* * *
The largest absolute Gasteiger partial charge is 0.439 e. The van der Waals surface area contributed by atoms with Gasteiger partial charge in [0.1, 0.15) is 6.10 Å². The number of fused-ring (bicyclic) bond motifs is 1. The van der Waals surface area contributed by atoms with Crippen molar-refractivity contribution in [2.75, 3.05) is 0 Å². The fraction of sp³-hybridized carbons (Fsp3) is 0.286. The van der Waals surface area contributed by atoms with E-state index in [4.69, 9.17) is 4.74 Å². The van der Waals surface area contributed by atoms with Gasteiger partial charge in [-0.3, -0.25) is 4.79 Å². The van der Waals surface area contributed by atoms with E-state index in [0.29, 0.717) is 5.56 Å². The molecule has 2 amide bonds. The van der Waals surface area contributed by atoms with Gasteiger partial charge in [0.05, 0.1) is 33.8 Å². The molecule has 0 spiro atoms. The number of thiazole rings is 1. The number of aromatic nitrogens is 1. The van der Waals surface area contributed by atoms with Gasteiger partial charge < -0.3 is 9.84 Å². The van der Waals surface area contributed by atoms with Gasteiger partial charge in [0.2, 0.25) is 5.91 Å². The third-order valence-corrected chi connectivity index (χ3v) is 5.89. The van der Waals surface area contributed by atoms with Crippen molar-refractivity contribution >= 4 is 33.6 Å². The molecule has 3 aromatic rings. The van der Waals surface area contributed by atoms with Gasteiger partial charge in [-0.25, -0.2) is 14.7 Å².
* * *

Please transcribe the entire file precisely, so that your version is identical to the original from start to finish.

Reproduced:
The largest absolute Gasteiger partial charge is 0.439 e. The van der Waals surface area contributed by atoms with Gasteiger partial charge in [0.1, 0.15) is 6.10 Å². The number of fused-ring (bicyclic) bond motifs is 1. The van der Waals surface area contributed by atoms with Crippen molar-refractivity contribution in [2.75, 3.05) is 0 Å². The fraction of sp³-hybridized carbons (Fsp3) is 0.286. The van der Waals surface area contributed by atoms with E-state index in [4.69, 9.17) is 4.74 Å². The van der Waals surface area contributed by atoms with Gasteiger partial charge in [-0.3, -0.25) is 4.79 Å². The van der Waals surface area contributed by atoms with E-state index in [0.29, 0.717) is 5.56 Å². The molecule has 2 amide bonds. The van der Waals surface area contributed by atoms with Gasteiger partial charge in [0.05, 0.1) is 33.8 Å². The molecule has 0 spiro atoms. The number of thiazole rings is 1. The number of aromatic nitrogens is 1. The van der Waals surface area contributed by atoms with Gasteiger partial charge < -0.3 is 9.84 Å². The van der Waals surface area contributed by atoms with Gasteiger partial charge in [0.2, 0.25) is 5.91 Å². The third-order valence-corrected chi connectivity index (χ3v) is 5.89. The van der Waals surface area contributed by atoms with Crippen molar-refractivity contribution >= 4 is 33.6 Å². The molecule has 3 aromatic rings. The van der Waals surface area contributed by atoms with Gasteiger partial charge in [-0.25, -0.2) is 14.7 Å².